This is not the way the administration should act on an issue that is so vital, not just to the city, but to the entire region. I'm hoping that, at some point as part of their public obligation, they conduct a full-blown discussion and debate about all elements of their proposal, even if it means that some of their views may be subject to further security and criticism. That is just part of the process. I've always had concerns about the way that this has been managed. And, the truth is that it's been way too politically managed and at the same time has been undernourished in the development of its own policy choices.


The release of the LAX EIR has been delayed. It had been expected at the end of May and it now appears as if it might not be released until the end of the summer. With delay, are there opportunities now for alternatives to be discussed? Or, is it too late in the game?

Well, the truth is that this proposed master plan is just a planning exercise at this point. And indeed, even if it was approved, it wouldn't be self-executing. I still have to scratch my head to figure out where the capital would come from for these improvements. I don't think the federal government has a lot of money. I don't think the state government has any money. I don't think the airlines, given their financial performance, are in any condition to contribute billions for this plan particularly as it means little, if any, new revenue to them because of the passenger cap. I don't think you can raise landing fees. I doubt that the concessionaires are doing well. So, given all that, a lot of money is being spent on planning, community and press relations, etc. but for what purpose? Given all these negative economic factors this planning effort now is more theoretical then ever. It's never too late in the day to step back and take another look.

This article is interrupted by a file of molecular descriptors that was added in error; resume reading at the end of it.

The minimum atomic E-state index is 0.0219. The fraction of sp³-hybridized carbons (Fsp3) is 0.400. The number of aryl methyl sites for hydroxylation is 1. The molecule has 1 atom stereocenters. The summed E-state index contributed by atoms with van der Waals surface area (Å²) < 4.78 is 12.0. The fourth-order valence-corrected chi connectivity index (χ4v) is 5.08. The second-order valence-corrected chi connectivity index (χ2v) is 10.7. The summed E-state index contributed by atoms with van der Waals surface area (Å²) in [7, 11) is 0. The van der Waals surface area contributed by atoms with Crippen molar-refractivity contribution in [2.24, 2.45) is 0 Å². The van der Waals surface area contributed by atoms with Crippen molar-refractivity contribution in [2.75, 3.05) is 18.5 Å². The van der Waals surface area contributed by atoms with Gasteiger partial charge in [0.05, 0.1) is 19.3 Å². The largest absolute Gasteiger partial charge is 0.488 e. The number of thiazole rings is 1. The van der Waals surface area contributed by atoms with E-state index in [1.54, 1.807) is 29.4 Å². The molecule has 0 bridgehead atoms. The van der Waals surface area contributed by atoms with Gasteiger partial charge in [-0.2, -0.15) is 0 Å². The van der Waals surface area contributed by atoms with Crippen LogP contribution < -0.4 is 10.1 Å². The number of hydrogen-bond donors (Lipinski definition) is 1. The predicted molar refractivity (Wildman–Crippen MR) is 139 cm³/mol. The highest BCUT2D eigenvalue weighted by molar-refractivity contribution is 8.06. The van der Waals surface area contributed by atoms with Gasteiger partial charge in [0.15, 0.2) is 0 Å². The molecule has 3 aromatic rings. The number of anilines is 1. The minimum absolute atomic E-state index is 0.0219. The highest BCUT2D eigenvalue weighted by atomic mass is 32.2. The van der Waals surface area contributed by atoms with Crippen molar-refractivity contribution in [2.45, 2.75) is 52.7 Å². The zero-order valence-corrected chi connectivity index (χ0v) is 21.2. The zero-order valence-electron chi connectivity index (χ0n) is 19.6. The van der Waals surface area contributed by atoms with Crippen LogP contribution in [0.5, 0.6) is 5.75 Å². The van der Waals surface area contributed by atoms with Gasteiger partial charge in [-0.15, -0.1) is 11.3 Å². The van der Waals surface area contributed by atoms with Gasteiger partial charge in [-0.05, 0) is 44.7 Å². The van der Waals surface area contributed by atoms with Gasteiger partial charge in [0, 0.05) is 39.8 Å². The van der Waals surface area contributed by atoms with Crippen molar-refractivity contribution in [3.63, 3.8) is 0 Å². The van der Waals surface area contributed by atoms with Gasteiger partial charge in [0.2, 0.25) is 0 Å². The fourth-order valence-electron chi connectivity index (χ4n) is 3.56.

Let's conclude by asking what the next steps are in this LAX moderization saga? What do you predict transpires over the balance of this year?

The way I see it is that either the administration hopes that if they delay long enough, people will lose interest or it'll just get approved because it's not such a big deal. I don't think that's going to happen. I think you'll see a lot of questions being raised and the aviation industry will eventually move off the fence and decide to state their views about this plan. I believe those views are largely negative despite pressure from the administration to go along with the program. The other players will come forward as well. And, you know there will be factions. There always are. So, my guess is that later in the year if the plan is moved forward, you'll start to see a lot more public notoriety and scrutiny. It would be my expectation that a lot more pointed questions will be asked about who will pay for implementing this plan and who will benefit from it.

Mayor Hahn's insistence on a passenger cap at LAX highlights the need for regional aviation planning. Where should the leadership for this type of planning come from? In what form?

The Hahn administration caused to anti-airport expansion pressure during the campaign and signed a pledge to that effect (as did his opponent). I believe that decision was based on political calculations without regard to policy implications. The fear of losing one block of voters during a tight mayoral campaign over an issue with enormous regional, national and international consequences is yet more evidence of how local decision making will steadily erode a major source of our nation's economic vitality - our aviation infrastructure.

At some point local NIMBYism will get so bad the Federal government will have to intervene. In the short term, however, the world's attention has been absorbed by terrorism. One casualty has been the fragile economic structure of the aviation industry. It is a high cost, low margin variable adversely affected by changes in fuel prices or even minor fluctuations in air travel. Until the demon of terrorism has been dealt with in a fashion that restores public safety confidence the airlines will continue to suffer. That security fear will not be satisfied by the expenditure of billions of dollars spent on domestic security. Those expenditures divert capital investment away from more productive economic activity. Moreover, the added security measures are visible and reinforce the existence of real danger. Thus, real public confidence will only come through international diplomacy and perseverance. Until it occurs, however, it seems unlikely to me that the nation, including the federal government, will be capable of focusing on our long-term aviation needs.